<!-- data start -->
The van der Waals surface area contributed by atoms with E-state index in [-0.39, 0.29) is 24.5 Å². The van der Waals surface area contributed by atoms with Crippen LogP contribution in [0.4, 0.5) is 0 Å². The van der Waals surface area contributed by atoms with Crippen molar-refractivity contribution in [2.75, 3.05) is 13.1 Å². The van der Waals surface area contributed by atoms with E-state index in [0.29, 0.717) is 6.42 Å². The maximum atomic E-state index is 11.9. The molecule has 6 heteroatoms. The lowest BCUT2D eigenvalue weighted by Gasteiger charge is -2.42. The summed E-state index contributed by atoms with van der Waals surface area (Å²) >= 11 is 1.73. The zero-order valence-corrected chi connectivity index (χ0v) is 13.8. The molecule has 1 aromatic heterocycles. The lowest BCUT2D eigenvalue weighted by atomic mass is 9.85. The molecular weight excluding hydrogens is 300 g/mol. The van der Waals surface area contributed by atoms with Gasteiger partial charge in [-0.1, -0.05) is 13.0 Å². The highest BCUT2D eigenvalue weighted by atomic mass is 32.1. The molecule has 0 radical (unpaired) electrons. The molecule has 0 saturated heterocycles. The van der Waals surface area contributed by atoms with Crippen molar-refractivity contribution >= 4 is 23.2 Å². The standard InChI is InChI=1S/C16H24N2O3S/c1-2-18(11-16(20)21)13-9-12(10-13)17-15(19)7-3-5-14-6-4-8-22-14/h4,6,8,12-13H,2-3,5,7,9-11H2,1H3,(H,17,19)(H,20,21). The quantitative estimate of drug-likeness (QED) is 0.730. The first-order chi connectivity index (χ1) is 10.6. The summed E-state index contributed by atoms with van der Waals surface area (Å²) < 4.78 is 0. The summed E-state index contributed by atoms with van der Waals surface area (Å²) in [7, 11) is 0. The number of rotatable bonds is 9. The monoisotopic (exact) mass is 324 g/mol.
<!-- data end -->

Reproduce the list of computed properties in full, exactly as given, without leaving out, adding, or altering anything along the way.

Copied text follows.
The van der Waals surface area contributed by atoms with E-state index in [-0.39, 0.29) is 24.5 Å². The van der Waals surface area contributed by atoms with Crippen LogP contribution in [0.4, 0.5) is 0 Å². The van der Waals surface area contributed by atoms with Crippen molar-refractivity contribution in [2.75, 3.05) is 13.1 Å². The van der Waals surface area contributed by atoms with E-state index in [0.29, 0.717) is 6.42 Å². The maximum atomic E-state index is 11.9. The molecule has 6 heteroatoms. The lowest BCUT2D eigenvalue weighted by Gasteiger charge is -2.42. The summed E-state index contributed by atoms with van der Waals surface area (Å²) >= 11 is 1.73. The zero-order valence-corrected chi connectivity index (χ0v) is 13.8. The molecule has 1 aromatic heterocycles. The lowest BCUT2D eigenvalue weighted by atomic mass is 9.85. The molecular weight excluding hydrogens is 300 g/mol. The van der Waals surface area contributed by atoms with Gasteiger partial charge in [-0.1, -0.05) is 13.0 Å². The highest BCUT2D eigenvalue weighted by atomic mass is 32.1. The molecule has 0 radical (unpaired) electrons. The molecule has 0 saturated heterocycles. The van der Waals surface area contributed by atoms with Crippen molar-refractivity contribution >= 4 is 23.2 Å². The standard InChI is InChI=1S/C16H24N2O3S/c1-2-18(11-16(20)21)13-9-12(10-13)17-15(19)7-3-5-14-6-4-8-22-14/h4,6,8,12-13H,2-3,5,7,9-11H2,1H3,(H,17,19)(H,20,21). The quantitative estimate of drug-likeness (QED) is 0.730. The first-order chi connectivity index (χ1) is 10.6. The summed E-state index contributed by atoms with van der Waals surface area (Å²) < 4.78 is 0. The summed E-state index contributed by atoms with van der Waals surface area (Å²) in [7, 11) is 0. The number of rotatable bonds is 9. The monoisotopic (exact) mass is 324 g/mol.